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Let me begin by saying my Ph.D. program has been a disaster. I'm 26 and I'm finishing up year 4 in a physics Ph.D. program. I have no publications and I'm completely burnt out. I have no idea what to do.

I went into a physics Ph.D. straight out of undergrad. My advisor told me to focus on coursework to get a master's first so I did. Right around year 2 I got my masters and was ready to start research, but my advisor's wife suddenly died and he was gone for almost a year and a half. Money ran out and I had to get a teaching position to make ends meet. I tried my best to do what I could, but it's very hard to be an experimental physicist with no money. I actually got a small grant on my own that helped, but it wasn't enough. Additionally, our university grad student union went on strike for a month or two that slowed everything down.

About a year ago another professor joined the department and hired me on. It was ok for a while, he had money and I was finally getting paid to do research. Since he was building up a new lab I was helping put together all the equipment.

Now there are a few more students, all at least 2-3 years behind me, who are in the lab. I'm still expected to put the machinery together while they are getting data from experiments and actually contributing to research. They aren't collecting data, they've been given older unpublished data to analyze. Every time I bring this up I'm just told to be patient.

As of right now, I'm going into year 5 with my name on absolutely nothing. I don't see a light at the end of the tunnel anymore. My department claims 5-7 years is average but there are a lot of 7,8,9 year students here. If this would only take 2 or 3 more years I'd consider staying, but it feels like I basically had to start over halfway through.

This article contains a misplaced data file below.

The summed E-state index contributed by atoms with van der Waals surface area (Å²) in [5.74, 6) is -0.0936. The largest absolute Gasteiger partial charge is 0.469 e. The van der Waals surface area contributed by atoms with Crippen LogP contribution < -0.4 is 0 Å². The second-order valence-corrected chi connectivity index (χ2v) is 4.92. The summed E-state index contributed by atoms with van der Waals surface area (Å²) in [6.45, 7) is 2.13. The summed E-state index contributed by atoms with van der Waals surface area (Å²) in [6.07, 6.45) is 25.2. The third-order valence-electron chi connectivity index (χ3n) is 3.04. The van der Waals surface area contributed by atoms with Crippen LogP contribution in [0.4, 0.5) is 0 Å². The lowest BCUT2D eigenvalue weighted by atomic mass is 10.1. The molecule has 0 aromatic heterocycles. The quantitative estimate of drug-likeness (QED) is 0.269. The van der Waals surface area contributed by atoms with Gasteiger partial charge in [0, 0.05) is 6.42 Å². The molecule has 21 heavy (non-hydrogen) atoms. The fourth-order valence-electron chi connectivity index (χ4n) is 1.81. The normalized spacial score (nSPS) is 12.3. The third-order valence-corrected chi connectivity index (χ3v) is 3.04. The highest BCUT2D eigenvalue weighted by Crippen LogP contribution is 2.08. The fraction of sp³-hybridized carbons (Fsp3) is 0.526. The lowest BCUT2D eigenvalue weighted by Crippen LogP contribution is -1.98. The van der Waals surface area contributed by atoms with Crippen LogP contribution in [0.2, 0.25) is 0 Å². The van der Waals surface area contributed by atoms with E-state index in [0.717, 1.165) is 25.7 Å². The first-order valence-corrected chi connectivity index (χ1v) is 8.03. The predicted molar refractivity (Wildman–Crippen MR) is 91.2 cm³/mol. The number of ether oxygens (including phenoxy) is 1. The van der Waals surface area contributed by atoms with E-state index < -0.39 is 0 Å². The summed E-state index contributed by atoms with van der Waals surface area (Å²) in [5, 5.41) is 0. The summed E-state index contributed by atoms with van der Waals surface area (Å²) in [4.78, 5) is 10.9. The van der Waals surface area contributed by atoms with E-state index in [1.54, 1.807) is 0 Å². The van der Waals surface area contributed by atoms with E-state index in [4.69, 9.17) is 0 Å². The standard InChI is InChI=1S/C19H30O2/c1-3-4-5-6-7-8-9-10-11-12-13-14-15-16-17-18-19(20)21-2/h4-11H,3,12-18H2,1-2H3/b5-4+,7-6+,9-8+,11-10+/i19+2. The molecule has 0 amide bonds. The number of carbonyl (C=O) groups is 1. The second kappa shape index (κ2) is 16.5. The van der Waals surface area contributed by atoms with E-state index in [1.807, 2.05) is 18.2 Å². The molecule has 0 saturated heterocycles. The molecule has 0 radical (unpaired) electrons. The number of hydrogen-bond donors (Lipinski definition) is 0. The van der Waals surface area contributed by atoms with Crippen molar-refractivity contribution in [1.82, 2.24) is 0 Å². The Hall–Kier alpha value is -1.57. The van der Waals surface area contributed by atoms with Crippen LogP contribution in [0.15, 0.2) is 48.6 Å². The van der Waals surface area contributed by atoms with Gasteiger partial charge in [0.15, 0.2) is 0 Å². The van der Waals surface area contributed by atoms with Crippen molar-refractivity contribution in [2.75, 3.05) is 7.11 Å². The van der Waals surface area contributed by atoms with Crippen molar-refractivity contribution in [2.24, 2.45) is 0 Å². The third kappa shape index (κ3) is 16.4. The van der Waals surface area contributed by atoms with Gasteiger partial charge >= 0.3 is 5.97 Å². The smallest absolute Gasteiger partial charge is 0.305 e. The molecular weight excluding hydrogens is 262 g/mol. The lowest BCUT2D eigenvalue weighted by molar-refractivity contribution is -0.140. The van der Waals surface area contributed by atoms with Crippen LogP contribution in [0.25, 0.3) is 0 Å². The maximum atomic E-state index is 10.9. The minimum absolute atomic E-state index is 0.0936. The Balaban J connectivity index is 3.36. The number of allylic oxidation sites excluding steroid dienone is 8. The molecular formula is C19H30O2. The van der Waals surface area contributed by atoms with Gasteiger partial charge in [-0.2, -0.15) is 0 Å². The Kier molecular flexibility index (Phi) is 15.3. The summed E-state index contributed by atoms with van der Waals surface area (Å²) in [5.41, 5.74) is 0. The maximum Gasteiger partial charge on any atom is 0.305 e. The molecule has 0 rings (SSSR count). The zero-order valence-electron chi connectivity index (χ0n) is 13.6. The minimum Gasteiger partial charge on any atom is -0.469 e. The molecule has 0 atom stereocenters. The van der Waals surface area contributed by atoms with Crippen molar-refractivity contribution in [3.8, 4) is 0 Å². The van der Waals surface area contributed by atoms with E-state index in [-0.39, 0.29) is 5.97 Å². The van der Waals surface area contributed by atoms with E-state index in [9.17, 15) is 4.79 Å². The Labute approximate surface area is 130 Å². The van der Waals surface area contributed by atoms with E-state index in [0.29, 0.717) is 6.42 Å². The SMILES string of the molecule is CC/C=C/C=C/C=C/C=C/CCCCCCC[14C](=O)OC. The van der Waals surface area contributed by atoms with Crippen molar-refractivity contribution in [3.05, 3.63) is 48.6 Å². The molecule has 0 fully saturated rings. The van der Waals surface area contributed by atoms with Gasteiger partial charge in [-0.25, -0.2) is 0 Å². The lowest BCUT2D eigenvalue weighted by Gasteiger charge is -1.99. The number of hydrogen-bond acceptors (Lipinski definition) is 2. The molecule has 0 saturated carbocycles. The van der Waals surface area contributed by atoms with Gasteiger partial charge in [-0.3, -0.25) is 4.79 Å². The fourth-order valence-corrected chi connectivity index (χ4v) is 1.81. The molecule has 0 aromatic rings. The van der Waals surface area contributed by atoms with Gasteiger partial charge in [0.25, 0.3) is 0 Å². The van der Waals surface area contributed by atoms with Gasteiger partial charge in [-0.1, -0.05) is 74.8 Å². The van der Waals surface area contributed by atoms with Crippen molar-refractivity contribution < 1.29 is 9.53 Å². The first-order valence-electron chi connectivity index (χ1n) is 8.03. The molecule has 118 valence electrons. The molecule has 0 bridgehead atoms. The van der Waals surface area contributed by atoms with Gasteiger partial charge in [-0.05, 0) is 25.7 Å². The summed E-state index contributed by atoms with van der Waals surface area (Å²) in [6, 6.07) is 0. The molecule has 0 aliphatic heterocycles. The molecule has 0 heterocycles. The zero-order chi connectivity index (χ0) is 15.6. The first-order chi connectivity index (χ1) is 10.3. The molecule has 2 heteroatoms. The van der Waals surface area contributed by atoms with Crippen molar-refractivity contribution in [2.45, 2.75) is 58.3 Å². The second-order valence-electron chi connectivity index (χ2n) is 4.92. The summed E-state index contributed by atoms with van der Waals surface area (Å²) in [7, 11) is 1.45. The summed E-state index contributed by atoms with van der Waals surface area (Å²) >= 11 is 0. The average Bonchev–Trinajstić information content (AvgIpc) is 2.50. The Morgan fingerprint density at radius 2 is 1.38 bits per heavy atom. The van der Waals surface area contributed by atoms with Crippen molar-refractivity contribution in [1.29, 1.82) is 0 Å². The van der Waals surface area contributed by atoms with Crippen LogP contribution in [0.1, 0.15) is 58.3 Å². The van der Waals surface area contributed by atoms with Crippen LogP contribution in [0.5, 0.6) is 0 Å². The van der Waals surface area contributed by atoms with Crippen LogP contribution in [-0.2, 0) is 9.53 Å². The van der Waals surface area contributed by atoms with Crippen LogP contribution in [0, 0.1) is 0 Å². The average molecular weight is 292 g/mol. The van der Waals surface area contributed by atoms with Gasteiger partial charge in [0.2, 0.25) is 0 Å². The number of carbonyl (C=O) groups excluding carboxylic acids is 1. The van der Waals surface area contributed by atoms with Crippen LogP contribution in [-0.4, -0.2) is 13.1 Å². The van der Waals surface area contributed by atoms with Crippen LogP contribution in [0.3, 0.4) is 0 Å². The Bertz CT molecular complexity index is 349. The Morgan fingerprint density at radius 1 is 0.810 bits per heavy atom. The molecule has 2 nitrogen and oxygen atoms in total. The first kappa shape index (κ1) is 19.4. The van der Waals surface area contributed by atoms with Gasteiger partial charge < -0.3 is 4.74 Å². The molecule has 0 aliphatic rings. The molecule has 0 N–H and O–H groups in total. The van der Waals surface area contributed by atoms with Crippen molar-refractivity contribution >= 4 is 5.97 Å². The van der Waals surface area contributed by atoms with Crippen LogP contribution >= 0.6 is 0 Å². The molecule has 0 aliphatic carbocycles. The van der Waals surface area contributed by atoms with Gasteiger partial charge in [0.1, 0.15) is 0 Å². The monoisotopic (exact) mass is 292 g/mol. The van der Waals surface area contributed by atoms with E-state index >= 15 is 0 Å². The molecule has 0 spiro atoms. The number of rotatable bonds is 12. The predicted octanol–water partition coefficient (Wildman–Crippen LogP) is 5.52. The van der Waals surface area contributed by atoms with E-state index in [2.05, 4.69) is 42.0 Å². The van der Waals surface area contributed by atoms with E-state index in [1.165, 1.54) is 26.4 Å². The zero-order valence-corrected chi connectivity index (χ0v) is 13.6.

I have one patent application in progress, one fifth or sixth author paper in progress, and a completely written review paper that I was told to not publish. My advisors won't even let me propose a thesis, saying it's "too early". I guess I just want to hear what other people would do in this situation. I was recently offered a job in industry by an old friend that pays pretty well (~$85K) which seems so tempting right now. I feel like such a failure and I think I've wasted the past four years of my life. Does anyone have any thoughts on my situation? I'm very lost in life right now.

Update: thanks for all the responses. It helps to hear other perspectives. I talked to my advisor and he keeps telling me I can graduate in two more years if I focus. I don't think I believe him. I have until Monday evening to take this job offer and I think I need to.

Update 2: I think I just quit. I spent 80 hours in the lab this week (again) only to be told I'm still not doing enough. Every day I got more and more projects piled on my plate and they all involved putting equipment together for other people. I was told by my advisor that he doesn't believe my project will even work anymore. It's just not worth it

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    I know someone that left a Physics PhD after 4 years for similar reasons (unhelpful advisor and troubles with their experiment). The most helpful thing they did when thinking about quitting was talking to the Graduate Student Advisor in the department, who helped them get an MSc out of it before leaving. Does your department have an advisor you can talk to? – Superbee Jul 24 at 17:17
  • Yeah, I made sure to get my masters because the original advisor wanted me to focus on that first. I've talked to the academic advisor but he's less than helpful most of the time. – Acmwx3 Jul 24 at 17:28
  • If you don't mind me asking, does your friend regret it? – Acmwx3 Jul 24 at 17:32